30 Days Wild – Day 8 – Back To My Roots

It’s day 8 of 30 Days Wild and today I managed to combine my two favourite pastimes – looking for wildlife and family history.  Since we moved back down south from Scotland 10 years ago, I’ve been meaning to go and visit the village of Thornbury in Herefordshire, where my Rowberrys started out in the 16th century.  My 9xgreat grandfather Richard Rowberry married Izott Smyth there in 1575! If you’re good at reading old handwriting, you can just about make it out in the extract from the parish register below.

Since I’ve been working in Clee Hill I’ve been driving past the turn for Thornbury twice a week. So today I decided take a detour to the church and have a look round.

Interestingly they were talking on Springwatch tonight about how much wildlife you find in older villages. Thornbury is in the middle of nowhere and very old (part of the church dates back to the 13th century), so it should be rich in wildlife. It was probably  a bit late in the day for my visit and it wasn’t the sunniest, so the wildlife maybe wasn’t as evident as it might be at other times. But just looking around you can see the potential alright. The village has scattered houses and the church is just on the edge of the fields in rolling countryside.

You can tell the churchyard was old by the size of the trees, including a massive Yew tree in the middle and even bigger pines (I think) at the edge. One of the pines was so big I had to photograph it in 3 sections and paste the photos together to get the whole thing in.

The branches of some of the older trees were twisted and gnarled like something out of Lord of the Rings. They must be great habitats for all kinds of animals to live in.

The Yew is of course a classic tree of churchyards. Close up this year’s new growth was visible as vibrant paler green at the end of each twig.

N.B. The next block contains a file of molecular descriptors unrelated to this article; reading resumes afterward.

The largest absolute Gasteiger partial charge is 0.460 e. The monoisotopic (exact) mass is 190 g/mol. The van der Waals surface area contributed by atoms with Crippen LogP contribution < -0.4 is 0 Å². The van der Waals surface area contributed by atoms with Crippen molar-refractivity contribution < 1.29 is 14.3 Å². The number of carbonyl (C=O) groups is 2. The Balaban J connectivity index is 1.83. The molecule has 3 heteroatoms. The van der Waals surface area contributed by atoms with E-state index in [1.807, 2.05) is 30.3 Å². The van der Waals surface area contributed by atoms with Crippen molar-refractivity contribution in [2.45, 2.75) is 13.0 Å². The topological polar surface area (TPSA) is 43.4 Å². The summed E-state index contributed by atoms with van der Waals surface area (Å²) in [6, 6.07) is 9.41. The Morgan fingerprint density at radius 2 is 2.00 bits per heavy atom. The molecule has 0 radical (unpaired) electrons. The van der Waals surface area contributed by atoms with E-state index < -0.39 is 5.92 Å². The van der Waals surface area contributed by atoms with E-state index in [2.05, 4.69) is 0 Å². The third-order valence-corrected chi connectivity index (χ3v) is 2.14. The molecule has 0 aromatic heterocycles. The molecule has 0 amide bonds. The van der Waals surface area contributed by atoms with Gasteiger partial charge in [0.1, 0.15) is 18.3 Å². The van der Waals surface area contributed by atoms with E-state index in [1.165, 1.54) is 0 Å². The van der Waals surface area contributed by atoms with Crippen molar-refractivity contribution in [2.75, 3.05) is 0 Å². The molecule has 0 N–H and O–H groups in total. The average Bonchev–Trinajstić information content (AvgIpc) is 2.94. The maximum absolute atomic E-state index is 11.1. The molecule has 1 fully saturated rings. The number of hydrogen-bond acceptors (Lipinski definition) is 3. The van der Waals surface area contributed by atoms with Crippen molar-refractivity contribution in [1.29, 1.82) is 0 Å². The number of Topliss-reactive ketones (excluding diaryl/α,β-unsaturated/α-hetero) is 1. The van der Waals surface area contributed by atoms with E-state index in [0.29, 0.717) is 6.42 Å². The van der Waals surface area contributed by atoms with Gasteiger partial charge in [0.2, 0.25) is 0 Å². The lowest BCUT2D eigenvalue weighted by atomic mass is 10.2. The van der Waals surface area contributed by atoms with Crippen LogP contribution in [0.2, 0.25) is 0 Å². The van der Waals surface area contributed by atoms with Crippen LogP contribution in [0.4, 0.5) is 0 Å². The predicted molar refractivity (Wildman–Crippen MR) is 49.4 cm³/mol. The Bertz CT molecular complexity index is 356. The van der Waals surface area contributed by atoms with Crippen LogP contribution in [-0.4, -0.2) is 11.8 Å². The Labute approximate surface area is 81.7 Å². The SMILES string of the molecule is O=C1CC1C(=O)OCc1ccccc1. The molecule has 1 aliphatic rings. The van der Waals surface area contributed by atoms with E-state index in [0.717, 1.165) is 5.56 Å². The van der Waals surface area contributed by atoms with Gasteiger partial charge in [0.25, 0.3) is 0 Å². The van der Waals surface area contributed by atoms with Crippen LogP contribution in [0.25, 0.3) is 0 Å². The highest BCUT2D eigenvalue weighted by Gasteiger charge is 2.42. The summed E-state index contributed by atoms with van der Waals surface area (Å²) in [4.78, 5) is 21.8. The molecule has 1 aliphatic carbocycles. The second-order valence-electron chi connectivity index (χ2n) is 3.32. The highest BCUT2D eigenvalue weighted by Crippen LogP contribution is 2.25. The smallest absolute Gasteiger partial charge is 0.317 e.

Of course you can’t go to a churchyard and not look at gravestones. Unfortunately my old Rowberrys haven’t left any stones (it was too long ago and they were probably too poor anyway). But there were plenty of other old stones covered in beautiful black, grey and orange lichens.

Other stones had a gothic looking covering of ivy.

It was a bit too dark and cool, for many insects to be out. It was nice to see though, that although the churchyard was recently mown and generally well kept, the gardeners had left areas of wilderness around the edges, which I bet in the sunshine would have been buzzing with insects.

I did see a few bees – mainly Tree bumblebees, which are rapidly becoming one of the most common bumblebee species I see (especially in our own garden). So it was nice to also spot this Common Carder on some white dead nettle.

While I was there, a big flock of large black birds (crows maybe) took off from the churchyard trees and all flew out over the countryside. Five minutes later they all flew back again, cawing loudly as they settled back in the trees. Hard to count them on the move, but there must have been at least 40 or 50 individuals. (Hitchcock’s The Birds sprang to mind!)

All in all it was a lovely peaceful end to my working day and Thornbury is a beautiful village in unspoilt Herefordshire countryside. My family lived there and would have walked around that same church over 400 years ago. Rural churchyards are often great places for wildlife and today’s didn’t disappoint. The only other thing that would have made it any better was if I’d seen some hop poles – as my 8xgreat grandfather Humphrey Rowberry was a hop-planter (one of the early ones in the area probably). Hope he approved of my visit all the same.

30 Days Wild – Day 1

30 days forget me nots

TWT 30 Days Wild_countdown_01Today is the first day of the “30 Days Wild” challenge, the idea being to do something WILD every day during June. Fortunately they don’t have to be big “somethings” – so I don’t have to climb a mountain or swim the channel each day. Just incorporate something that connects me to nature every day for a month.

How hard can that be? Guess I’ll find out by the end of the month! 30 Days Wild is organised by the Wildlife Trusts and they’ve set up a page with links to lots of other bloggers doing the challenge. So if reading my ramblings isn’t enough, then check out the others at http://www.mywildlife.org.uk/30dayswild/30-days-wild-bloggers/